This is another highly under-rated exercise yet anyone who works in the rehabilitation field with back pain will know exactly how powerful this exercise can be. World leading back pain researcher Dr Stuart McGill lists this as one of his big 3 exercises for back pain!

This beauty of this exercise is that not only does it target the anterior core but also the hip extensors, which in many cases is the main problem associated with back pain. The lack of hip mobility forces the lumbar spine to sacrifice its stability and move too much with simple movements like bending and squatting.

The spine is saved from high compressive loads in this four point position and allows people to work on creating stability and good extension of the back without risk of aggravating their problem. This is one reason why it is such a great exercise for people with bulging discs. Dr McGill has found from his research that this exercise is a major contributor to desensitizing back pain!

Once again when you compare this to the plank this exercise is far superior as it forces the reflex driven stabilizers to fire to maintain joint alignment and position in perfect sequence and timing. To enhance this function I like to add a BOSU under the knee to drive further instability and create a stronger reflex feeling with the movement.

You can see an example of this in the video above and you can read more about the horsestance in the article below.

Is horsestance the best exercise for back pain?

3: Forward Ball Roll

The kneeling forward ball roll with a Swissball is an awesome exercise for learning great core stability and control. Its true purpose however is often confused with being an exercise to burn your abs where I see it as an exercise to improve spinal stability during movement. While it definitely does have the potential to work your core abdominal muscles by giving you “the burn” it is so much more than that.

The main reason I rate this as superior to the plank is all to do with TIMING and SEQUENCING of joints and muscles to provide extension of the spine. This exercise mimics the stability requirement when we perform the task of lifting our arms overhead and how we need the anterior abdominal muscles to control extension of the spine. As this exercise is performed in a horizontal prone position it allows for maximal strengthening of the abdominal muscles with minimal compression of the spine. This makes it an excellent low intensity choice for a beginner or a person with back pain to learn better ways of sequencing legs and arms together in perfect timing.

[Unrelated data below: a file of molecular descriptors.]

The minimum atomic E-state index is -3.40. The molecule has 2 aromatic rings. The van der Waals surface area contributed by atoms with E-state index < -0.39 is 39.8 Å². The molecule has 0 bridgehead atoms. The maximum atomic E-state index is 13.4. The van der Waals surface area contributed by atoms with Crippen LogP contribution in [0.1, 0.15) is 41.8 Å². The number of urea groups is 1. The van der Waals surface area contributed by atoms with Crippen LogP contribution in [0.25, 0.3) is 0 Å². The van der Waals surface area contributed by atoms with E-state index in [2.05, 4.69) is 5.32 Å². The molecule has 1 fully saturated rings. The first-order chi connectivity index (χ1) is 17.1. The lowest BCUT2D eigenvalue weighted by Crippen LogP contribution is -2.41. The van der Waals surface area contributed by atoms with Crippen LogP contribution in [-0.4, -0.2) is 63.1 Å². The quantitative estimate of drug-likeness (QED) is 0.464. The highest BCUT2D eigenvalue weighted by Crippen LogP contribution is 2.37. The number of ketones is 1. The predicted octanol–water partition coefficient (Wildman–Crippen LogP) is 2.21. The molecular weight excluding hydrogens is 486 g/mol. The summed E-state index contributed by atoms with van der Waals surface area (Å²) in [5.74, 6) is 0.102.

It is not about making their abs burn, it is all about teaching them WHEN to stabilize and how to use their breath to create the necessary stiffness they need when the spine extends. This can be an invaluable tool for the person with Sacroiliac joint pain from excessive extension.

In the video shown above I demonstrate how close the timing of the squat press exercise is to the segmental timing of the forward ball roll to give you a great visual of its effectiveness at changing a functional based movement.

4: McGill Side Plank to Rotation

I first saw this exercise way back in 2007 when I first read Dr Stuart McGill’s books “Low Back Disorders” and “Ultimate Back Fitness & Performance” and this was a real game-changer for me working with several back pain clients at the time.

Once again this exercise is superior to the plank in that it teaches how to brace during a movement. Unlike the horsestance and forward ball roll that move in a forward and back action, this exercise moves with rotation! This exercise teaches you to rotate as one entire entity by locking the rib cage to the pelvis using a bracing strategy to prevent damage to your discs and lumbar spine.

One of the most difficult movements to learn and control is rotation of the trunk, and poor movement can easily create back pain as often seen with many golfers. Many back pain experts will tell you should never perform rotational exercises in the gym as they are too dangerous. But if this were true you would see no tennis players, golfers, baseball, hockey and we would never be able to vacuum our floor!